26 April 2013

Down In A Hole - An Inevitable Accident

 Not even Courtney Love could save me.

This is a little tale about how I fell down into a hole.

Now, I don't mean a metaphorical hole of despair and depression, although there certainly were a few weeks in the harsh chill of February that I was a despondent mess. No, I mean I literally fell down into a sewage ditch on the side of Lazimpath Road. 

The city of Kathmandu undergoes constant roadwork, and is littered with pits in the road and sidewalk that are dug and then filled at an alarming rate. Uncovered manholes, open sewers, trenches and big random pits are commonplace, and they appear and disappear daily. No caution tape or pylons - just a bigass open hole. Combine these unpredictable chasms with loadshedding - the scheduled power cuts that leave this city pitch black for most of the night - and you have a recipe for disaster. 

Two weeks ago I was walking through Sanepa with my friend Gemma and we passed a series of deep, narrow holes in the road. I clung to her arm and hissed, "I have always been afraid to fall into one of those." She recounted a story of nearly tumbling into one herself, and I had to get her to stop. "No," I said, "my knees are weak just thinking about it." 


Last Friday I was heading home at midnight (which in Kathmandu might as well be 4am) after a few vodka sodas (always has been my drank), and my taxi overshot my lane, pulling to a stop about 50 metres too far up Lazimpath Road. I crossed the street toward my flat and then, whoooooosh. 

I disappeared down a sewage-filled rabbit hole. 

The first thing I remember thinking was, "thank god I do not appear to have broken my pelvis" because I had been mid-stride when I dropped into the trench, my legs were splayed akimbo and I was now down in it to my ribcage (thank god for yoga, man). My knee instantly throbbed and my right foot was strangely warm. And slimey. And oh my god what was that smell?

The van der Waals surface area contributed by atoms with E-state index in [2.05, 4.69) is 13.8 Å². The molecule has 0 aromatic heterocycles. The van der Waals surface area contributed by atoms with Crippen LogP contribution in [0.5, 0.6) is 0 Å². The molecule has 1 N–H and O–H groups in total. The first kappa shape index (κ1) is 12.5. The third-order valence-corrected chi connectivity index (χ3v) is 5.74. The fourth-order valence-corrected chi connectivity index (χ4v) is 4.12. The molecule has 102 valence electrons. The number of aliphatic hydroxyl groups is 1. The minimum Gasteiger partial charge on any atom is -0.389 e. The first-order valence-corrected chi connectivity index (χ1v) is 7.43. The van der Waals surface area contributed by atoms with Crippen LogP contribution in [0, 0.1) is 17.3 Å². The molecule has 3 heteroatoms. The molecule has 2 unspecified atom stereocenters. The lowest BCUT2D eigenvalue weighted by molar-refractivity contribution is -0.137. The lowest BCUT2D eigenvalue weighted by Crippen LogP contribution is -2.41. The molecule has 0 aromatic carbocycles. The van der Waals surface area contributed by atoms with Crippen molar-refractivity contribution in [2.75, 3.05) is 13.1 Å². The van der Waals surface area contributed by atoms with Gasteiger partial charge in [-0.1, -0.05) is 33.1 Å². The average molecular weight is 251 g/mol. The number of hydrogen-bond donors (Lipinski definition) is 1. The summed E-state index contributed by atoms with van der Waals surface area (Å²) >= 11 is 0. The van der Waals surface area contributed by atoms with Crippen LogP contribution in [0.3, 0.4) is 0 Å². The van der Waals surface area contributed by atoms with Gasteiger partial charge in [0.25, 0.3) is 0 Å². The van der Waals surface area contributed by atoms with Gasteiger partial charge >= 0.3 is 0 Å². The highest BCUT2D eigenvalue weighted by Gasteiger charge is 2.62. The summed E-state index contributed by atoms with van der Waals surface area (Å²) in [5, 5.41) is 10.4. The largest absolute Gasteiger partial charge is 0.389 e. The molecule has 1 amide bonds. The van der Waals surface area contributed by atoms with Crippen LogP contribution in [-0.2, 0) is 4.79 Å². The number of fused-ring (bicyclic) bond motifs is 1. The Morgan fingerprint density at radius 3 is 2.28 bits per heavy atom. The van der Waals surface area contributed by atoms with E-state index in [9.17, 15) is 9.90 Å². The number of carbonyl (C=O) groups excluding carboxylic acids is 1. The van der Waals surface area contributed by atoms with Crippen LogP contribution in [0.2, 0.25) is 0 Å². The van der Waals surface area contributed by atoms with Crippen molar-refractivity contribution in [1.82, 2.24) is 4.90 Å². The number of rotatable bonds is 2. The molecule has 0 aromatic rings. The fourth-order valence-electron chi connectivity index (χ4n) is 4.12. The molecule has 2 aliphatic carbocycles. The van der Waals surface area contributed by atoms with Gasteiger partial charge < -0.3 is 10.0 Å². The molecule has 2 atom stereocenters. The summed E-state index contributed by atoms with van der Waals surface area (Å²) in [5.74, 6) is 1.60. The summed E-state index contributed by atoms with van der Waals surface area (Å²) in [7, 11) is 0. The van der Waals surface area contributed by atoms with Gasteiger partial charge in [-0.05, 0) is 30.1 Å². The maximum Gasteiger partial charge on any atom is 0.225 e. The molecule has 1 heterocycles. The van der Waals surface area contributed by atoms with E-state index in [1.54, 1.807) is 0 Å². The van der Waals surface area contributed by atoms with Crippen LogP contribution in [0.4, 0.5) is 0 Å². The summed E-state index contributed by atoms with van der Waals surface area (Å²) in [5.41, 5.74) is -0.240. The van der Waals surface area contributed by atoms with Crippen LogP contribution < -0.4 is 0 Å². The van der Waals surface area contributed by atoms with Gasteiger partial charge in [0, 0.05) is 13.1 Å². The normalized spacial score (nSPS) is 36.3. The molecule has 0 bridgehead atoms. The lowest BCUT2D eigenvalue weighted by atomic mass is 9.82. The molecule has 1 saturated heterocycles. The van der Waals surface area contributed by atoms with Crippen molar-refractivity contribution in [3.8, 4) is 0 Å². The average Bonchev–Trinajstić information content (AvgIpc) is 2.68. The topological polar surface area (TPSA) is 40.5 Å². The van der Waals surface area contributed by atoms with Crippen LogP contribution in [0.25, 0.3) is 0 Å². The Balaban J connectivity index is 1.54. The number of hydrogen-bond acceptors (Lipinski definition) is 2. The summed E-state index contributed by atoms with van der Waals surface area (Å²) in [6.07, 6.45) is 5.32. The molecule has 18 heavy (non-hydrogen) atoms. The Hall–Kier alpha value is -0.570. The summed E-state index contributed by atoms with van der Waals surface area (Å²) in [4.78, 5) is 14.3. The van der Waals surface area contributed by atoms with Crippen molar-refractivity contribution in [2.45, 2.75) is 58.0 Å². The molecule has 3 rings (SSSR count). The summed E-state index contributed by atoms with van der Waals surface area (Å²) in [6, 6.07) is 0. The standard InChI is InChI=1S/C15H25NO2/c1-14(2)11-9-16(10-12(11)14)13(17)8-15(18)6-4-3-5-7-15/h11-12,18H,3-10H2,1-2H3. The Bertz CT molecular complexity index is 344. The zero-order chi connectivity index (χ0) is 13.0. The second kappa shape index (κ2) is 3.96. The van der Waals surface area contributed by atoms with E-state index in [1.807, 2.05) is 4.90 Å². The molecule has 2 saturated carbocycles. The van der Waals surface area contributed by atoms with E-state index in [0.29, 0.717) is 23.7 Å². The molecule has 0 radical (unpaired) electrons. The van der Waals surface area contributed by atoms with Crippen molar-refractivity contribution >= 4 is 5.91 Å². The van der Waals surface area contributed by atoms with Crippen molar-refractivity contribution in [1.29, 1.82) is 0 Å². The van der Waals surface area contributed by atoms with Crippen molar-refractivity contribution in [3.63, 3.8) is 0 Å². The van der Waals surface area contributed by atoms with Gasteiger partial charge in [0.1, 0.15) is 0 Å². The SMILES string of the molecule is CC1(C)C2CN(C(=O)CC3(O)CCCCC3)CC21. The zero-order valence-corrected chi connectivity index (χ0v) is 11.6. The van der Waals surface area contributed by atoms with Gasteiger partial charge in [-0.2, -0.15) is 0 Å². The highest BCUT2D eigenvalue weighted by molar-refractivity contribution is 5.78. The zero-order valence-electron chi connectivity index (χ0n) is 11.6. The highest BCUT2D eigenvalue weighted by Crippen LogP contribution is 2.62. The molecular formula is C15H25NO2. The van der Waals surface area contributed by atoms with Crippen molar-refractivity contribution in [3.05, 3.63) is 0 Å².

There was a flurry of panicked voices and a fleet of Nepali soldiers ran over to me. This was the most surreal part of an already surreal experience - the Army conducts drills at night along Lazimpath Road, and they just happened to be marching past. Within seconds, two men had my arms and had hoisted me out of the muck.

"Ma'am! Are you ok?"

"THIS HOLE IS NEW! WHY IS THIS HOLE HERE?" I shrieked in surprise. I stood on the edge of the pit and tried to parse what had just happened, and began to thank the soldiers for their well-timed assistance. At this point they noticed that I was shoe-less, and one brave man went down into the hole to retrieve my Steve Madden flats, a very kind action considering most Hindu castes will not ever touch others' shoes.

The soldiers insisted on walking me up the lane as I sloshed my way to my apartment, asking my name and what country I was from and trying to introduce themselves. The absurdity of what had just happened started to sink in - I kept groaning, "ewwwwww" and then laughing in a sort of resigned way, like a person who realizes they have been beaten and has.just.given.up.  It is hard to have any ego at all when you are covered from your knees down in shit.

For the next few days, whenever I would run into my Kathmandu expat pals they were absolutely horrified when I told them I had fallen into one of "the holes."

"Oh God! I've always been afraid of that!" They would exclaim in horror.

"Yeah. I know the feeling."

1 comment:

Pat said...

Ewww. Just Ewww. Well, the silver lining is....wait. Is there REALLY a silver lining here? Oh yeah, that there was a whole SLEW of soldiers to pull you out of that muck. It COULD have been worse. You could STILL be wallowing in shit, right? Glad you are okay, although you may stink to high hell!